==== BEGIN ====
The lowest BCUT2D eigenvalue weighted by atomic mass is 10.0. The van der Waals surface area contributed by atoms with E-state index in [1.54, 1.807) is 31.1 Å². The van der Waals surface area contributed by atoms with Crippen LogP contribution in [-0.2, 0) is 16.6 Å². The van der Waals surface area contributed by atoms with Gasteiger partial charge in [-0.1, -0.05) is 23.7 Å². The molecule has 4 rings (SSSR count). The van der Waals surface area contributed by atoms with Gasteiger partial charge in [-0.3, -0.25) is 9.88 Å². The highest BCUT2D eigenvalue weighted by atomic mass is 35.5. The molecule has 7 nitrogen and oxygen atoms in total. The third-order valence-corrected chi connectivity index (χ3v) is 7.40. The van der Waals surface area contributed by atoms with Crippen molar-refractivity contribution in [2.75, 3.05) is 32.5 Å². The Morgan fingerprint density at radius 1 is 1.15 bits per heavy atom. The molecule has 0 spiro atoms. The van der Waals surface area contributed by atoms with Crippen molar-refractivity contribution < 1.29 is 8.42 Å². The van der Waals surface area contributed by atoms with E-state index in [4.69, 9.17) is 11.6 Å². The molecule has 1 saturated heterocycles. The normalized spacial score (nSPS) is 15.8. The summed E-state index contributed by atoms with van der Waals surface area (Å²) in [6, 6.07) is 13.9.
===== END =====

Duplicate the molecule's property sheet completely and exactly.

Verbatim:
The lowest BCUT2D eigenvalue weighted by atomic mass is 10.0. The van der Waals surface area contributed by atoms with E-state index in [1.54, 1.807) is 31.1 Å². The van der Waals surface area contributed by atoms with Crippen LogP contribution in [-0.2, 0) is 16.6 Å². The van der Waals surface area contributed by atoms with Gasteiger partial charge in [-0.1, -0.05) is 23.7 Å². The molecule has 4 rings (SSSR count). The van der Waals surface area contributed by atoms with Gasteiger partial charge in [-0.3, -0.25) is 9.88 Å². The highest BCUT2D eigenvalue weighted by atomic mass is 35.5. The molecule has 7 nitrogen and oxygen atoms in total. The third-order valence-corrected chi connectivity index (χ3v) is 7.40. The van der Waals surface area contributed by atoms with Crippen molar-refractivity contribution in [2.75, 3.05) is 32.5 Å². The Morgan fingerprint density at radius 1 is 1.15 bits per heavy atom. The molecule has 0 spiro atoms. The van der Waals surface area contributed by atoms with Crippen molar-refractivity contribution < 1.29 is 8.42 Å². The van der Waals surface area contributed by atoms with E-state index in [4.69, 9.17) is 11.6 Å². The molecule has 1 saturated heterocycles. The normalized spacial score (nSPS) is 15.8. The summed E-state index contributed by atoms with van der Waals surface area (Å²) in [6, 6.07) is 13.9.